More than anything, watching the races reminded of the simplicity, the purity of running, especially cross country. There’s nothing tricky, no gimmicks, no scoreboard of flashy lights or spectacle. Just the mixture of speed and grit and determination that marks all the participants–from first-place finishers to those bringing up the rear. Just singlets and shorts and shoes and the purity of running.

Fall Tease

I’ll believe it when it happens.
I mean, of course, the arrival of fall. We’ve had a taste of it the past couple of day, and I’d guess the temperature outside this morning is somewhere in the 50s if not the 40s. This makes it, of course, prime running weather, and for someone who is trying after months of irregular working out to rebuild a running base, nothing could be more ideal. I had a great run yesterday afternoon, pushing it without laboring. It’s not that I mind the heat so much; it feels good to have the sweat coursing down my body. But it does limit how hard I can go without overheating. So knowing I can push the run a bit without starting to feel wrung out is a nice change.

Of course, it’s early September, which means it’s too early to expect that we’ve actually turned the corner from summer. By the middle of next week, the highs will climb back up around 80 (at least according to the most recent forecasts I’ve seen). Not bad, and it certainly beats 90-degree days. But I’m reserving my emotional abandon until we get a full week under 80.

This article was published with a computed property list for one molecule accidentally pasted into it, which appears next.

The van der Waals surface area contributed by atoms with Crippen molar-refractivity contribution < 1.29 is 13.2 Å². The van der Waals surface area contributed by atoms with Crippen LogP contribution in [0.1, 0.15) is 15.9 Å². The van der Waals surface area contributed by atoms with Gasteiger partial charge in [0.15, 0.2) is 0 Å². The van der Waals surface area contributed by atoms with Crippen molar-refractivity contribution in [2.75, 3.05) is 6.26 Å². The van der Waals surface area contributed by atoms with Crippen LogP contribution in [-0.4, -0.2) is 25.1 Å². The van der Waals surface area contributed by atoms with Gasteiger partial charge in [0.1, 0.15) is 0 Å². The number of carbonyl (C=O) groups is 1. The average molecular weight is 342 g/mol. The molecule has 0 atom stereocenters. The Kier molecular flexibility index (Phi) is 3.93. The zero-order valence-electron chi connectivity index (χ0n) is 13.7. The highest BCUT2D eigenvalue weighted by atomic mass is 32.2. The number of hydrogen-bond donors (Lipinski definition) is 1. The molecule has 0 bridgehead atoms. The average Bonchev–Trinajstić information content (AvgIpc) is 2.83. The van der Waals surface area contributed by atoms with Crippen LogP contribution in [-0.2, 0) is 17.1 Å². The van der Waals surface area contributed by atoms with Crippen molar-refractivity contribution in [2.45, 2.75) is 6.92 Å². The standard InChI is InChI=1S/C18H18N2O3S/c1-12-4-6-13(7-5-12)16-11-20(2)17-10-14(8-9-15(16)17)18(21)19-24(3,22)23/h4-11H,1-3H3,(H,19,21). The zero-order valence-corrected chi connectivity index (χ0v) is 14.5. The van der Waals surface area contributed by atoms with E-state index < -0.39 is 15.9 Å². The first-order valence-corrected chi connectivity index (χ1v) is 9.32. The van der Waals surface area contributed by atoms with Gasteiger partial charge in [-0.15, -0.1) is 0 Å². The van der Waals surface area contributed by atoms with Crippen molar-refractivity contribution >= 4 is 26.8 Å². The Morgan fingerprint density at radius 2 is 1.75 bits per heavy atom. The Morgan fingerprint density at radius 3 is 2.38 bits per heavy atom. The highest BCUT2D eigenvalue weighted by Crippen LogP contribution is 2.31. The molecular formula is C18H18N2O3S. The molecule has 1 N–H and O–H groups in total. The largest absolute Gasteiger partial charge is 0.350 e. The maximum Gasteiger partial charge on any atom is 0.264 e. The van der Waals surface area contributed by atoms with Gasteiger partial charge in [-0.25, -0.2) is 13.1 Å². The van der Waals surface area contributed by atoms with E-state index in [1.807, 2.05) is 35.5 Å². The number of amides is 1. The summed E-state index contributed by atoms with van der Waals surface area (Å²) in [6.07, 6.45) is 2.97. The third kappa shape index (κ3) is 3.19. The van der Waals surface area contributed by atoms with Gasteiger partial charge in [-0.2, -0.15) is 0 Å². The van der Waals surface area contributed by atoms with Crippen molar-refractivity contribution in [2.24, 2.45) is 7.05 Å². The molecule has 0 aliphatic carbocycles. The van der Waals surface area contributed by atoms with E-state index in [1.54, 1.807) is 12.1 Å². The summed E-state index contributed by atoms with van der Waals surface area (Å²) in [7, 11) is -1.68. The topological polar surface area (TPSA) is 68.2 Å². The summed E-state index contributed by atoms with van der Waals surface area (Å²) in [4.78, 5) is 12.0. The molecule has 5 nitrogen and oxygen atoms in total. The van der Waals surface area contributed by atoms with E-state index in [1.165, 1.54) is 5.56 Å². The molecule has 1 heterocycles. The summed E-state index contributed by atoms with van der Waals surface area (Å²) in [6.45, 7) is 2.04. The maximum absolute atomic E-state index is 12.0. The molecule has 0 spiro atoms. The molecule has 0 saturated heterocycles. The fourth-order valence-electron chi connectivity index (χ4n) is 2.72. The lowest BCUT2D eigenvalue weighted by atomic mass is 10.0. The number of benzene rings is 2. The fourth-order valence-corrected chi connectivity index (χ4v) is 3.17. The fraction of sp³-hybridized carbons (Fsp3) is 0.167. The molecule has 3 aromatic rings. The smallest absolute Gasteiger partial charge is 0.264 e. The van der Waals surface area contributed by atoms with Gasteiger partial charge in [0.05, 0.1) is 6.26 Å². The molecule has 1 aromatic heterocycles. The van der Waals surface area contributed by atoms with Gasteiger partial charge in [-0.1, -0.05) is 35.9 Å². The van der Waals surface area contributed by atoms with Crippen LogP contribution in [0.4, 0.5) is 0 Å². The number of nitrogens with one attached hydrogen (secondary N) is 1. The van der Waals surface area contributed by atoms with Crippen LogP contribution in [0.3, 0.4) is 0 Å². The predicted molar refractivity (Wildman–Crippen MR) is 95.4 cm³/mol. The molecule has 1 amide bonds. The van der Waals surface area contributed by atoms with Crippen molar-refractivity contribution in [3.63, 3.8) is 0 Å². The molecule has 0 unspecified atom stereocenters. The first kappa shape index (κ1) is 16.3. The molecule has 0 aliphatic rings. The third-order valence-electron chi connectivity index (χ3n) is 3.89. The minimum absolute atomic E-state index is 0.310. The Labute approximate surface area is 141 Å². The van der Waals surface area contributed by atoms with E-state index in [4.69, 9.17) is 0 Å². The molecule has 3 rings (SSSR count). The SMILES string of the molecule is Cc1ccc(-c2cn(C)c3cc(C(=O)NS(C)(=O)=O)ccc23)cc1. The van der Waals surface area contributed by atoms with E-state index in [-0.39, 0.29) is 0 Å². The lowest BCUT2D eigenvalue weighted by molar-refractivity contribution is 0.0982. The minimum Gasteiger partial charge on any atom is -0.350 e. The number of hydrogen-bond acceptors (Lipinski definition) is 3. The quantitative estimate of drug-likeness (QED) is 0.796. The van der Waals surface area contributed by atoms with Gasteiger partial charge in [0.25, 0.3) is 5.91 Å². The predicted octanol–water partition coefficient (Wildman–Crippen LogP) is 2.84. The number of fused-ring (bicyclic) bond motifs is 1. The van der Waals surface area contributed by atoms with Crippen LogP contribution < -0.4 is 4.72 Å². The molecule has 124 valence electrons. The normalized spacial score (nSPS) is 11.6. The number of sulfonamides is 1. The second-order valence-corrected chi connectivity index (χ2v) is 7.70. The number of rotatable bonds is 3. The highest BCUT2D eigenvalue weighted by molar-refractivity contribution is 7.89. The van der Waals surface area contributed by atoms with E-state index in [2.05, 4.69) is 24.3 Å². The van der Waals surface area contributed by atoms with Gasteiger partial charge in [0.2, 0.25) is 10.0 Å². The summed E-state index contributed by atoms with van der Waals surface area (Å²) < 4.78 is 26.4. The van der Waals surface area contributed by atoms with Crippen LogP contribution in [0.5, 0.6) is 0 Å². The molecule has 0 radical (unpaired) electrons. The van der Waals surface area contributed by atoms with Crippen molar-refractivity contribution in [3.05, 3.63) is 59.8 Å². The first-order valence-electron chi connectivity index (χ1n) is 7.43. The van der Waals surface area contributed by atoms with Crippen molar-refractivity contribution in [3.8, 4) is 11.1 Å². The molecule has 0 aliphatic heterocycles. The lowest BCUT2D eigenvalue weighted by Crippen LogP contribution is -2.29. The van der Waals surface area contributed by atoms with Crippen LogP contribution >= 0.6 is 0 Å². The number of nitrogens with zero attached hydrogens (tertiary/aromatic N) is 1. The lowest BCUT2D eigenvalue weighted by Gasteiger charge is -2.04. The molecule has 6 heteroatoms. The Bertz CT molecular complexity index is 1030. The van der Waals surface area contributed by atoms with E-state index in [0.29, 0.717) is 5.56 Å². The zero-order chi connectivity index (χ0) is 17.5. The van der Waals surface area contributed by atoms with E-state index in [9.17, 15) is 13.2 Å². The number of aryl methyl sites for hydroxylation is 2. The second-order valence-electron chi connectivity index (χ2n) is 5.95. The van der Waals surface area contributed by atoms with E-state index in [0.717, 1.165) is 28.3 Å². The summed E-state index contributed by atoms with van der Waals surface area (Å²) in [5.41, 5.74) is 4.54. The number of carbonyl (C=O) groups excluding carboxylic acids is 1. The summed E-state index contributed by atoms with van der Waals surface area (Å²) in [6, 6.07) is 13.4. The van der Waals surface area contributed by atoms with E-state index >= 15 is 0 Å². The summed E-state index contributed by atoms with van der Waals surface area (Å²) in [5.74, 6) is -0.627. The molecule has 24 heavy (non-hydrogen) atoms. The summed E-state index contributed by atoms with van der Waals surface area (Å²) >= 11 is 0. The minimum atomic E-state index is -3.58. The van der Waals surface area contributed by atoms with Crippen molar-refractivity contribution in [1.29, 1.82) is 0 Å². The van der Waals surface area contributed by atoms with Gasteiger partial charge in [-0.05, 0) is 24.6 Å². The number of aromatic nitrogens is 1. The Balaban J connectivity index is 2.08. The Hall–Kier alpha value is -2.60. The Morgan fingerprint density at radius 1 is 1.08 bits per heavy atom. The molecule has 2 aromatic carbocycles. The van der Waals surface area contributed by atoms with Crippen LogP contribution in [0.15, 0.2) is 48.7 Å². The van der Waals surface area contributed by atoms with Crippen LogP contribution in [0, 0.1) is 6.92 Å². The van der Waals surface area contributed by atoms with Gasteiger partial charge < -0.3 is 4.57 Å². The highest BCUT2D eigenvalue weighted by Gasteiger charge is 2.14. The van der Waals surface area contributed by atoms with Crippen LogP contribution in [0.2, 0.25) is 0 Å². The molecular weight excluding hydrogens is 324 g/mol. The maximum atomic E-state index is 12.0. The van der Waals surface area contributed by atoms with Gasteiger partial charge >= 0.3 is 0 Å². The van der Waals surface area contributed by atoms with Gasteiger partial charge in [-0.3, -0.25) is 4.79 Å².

I’ll believe it when it happens.

Sick Days

Today’s the second day that I’ve had to sit out running because of a cold. Of course it’s hard to run when you can’t breathe, but I couldn’t help thinking throughout the day that I might still be able to give a short run a try. Of course, I was wrong, and though I know that’s the right call, it’s difficult to spend the whole day sitting around, especially a cool, damp day like today: cloudy skies, intermittent drizzling, a bit of a breeze. Patience may be a virtue, but that doesn’t make it any more fun.

Treadmill blues

The cold and wind and snow are getting old as the weeks turn into months, and I’m piling up more miles on the treadmill than I’d like to count. But it is managing to keep me in training. Of course choosing between watching soap operas, ESPN with the sound turned down, or Fox News on close captioning isn’t as much fun as passing trees and farm fields, or watching the occasional dear bound across the road. But for now it will have to do.

One unexpected side benefit is that I’m getting in a bit of cross training. Just to break up the monotony of hearing my feet thump along on the belt, I’ve been warming up or cooling down by riding the stationary bike. It’s also a good test of my discipline. I know that the only way I’ll be in any shape to race come spring or summer is by continuing to add up the minutes and miles now. They say the blues is suffering transformed into art, so I guess the treadmill qualifies as paying my dues.